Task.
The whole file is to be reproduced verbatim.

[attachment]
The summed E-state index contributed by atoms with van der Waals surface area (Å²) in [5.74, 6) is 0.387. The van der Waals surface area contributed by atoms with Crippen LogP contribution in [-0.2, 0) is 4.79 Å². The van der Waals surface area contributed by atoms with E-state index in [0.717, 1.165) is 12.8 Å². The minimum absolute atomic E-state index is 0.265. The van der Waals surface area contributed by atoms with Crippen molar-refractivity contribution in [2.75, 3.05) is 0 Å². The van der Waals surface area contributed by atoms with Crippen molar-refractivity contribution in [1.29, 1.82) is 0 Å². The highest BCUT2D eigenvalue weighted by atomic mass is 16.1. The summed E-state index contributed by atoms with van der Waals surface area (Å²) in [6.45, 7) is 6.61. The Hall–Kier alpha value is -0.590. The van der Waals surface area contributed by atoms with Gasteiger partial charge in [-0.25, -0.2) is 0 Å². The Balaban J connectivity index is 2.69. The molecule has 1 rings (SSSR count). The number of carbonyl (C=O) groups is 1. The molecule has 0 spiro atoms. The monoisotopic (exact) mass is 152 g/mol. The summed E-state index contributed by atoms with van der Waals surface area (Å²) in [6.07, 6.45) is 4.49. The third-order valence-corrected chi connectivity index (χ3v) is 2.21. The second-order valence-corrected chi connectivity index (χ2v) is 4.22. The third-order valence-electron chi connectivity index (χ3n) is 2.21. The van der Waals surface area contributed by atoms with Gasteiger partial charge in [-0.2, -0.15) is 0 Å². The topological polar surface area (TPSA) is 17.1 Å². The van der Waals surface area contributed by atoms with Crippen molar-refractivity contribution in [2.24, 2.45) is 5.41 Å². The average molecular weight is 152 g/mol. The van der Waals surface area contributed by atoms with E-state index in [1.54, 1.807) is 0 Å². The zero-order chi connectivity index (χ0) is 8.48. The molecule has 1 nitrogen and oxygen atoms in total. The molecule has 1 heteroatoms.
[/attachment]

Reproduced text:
The summed E-state index contributed by atoms with van der Waals surface area (Å²) in [5.74, 6) is 0.387. The van der Waals surface area contributed by atoms with Crippen LogP contribution in [-0.2, 0) is 4.79 Å². The van der Waals surface area contributed by atoms with E-state index in [0.717, 1.165) is 12.8 Å². The minimum absolute atomic E-state index is 0.265. The van der Waals surface area contributed by atoms with Crippen molar-refractivity contribution in [2.75, 3.05) is 0 Å². The van der Waals surface area contributed by atoms with Crippen molar-refractivity contribution in [1.29, 1.82) is 0 Å². The highest BCUT2D eigenvalue weighted by atomic mass is 16.1. The summed E-state index contributed by atoms with van der Waals surface area (Å²) in [6.45, 7) is 6.61. The Hall–Kier alpha value is -0.590. The van der Waals surface area contributed by atoms with Gasteiger partial charge in [-0.25, -0.2) is 0 Å². The Balaban J connectivity index is 2.69. The molecule has 1 rings (SSSR count). The number of carbonyl (C=O) groups is 1. The molecule has 0 spiro atoms. The monoisotopic (exact) mass is 152 g/mol. The summed E-state index contributed by atoms with van der Waals surface area (Å²) in [6.07, 6.45) is 4.49. The third-order valence-corrected chi connectivity index (χ3v) is 2.21. The second-order valence-corrected chi connectivity index (χ2v) is 4.22. The third-order valence-electron chi connectivity index (χ3n) is 2.21. The van der Waals surface area contributed by atoms with Gasteiger partial charge in [-0.2, -0.15) is 0 Å². The topological polar surface area (TPSA) is 17.1 Å². The van der Waals surface area contributed by atoms with Crippen molar-refractivity contribution in [2.24, 2.45) is 5.41 Å². The average molecular weight is 152 g/mol. The van der Waals surface area contributed by atoms with E-state index in [1.54, 1.807) is 0 Å². The zero-order chi connectivity index (χ0) is 8.48. The molecule has 1 nitrogen and oxygen atoms in total. The molecule has 1 heteroatoms.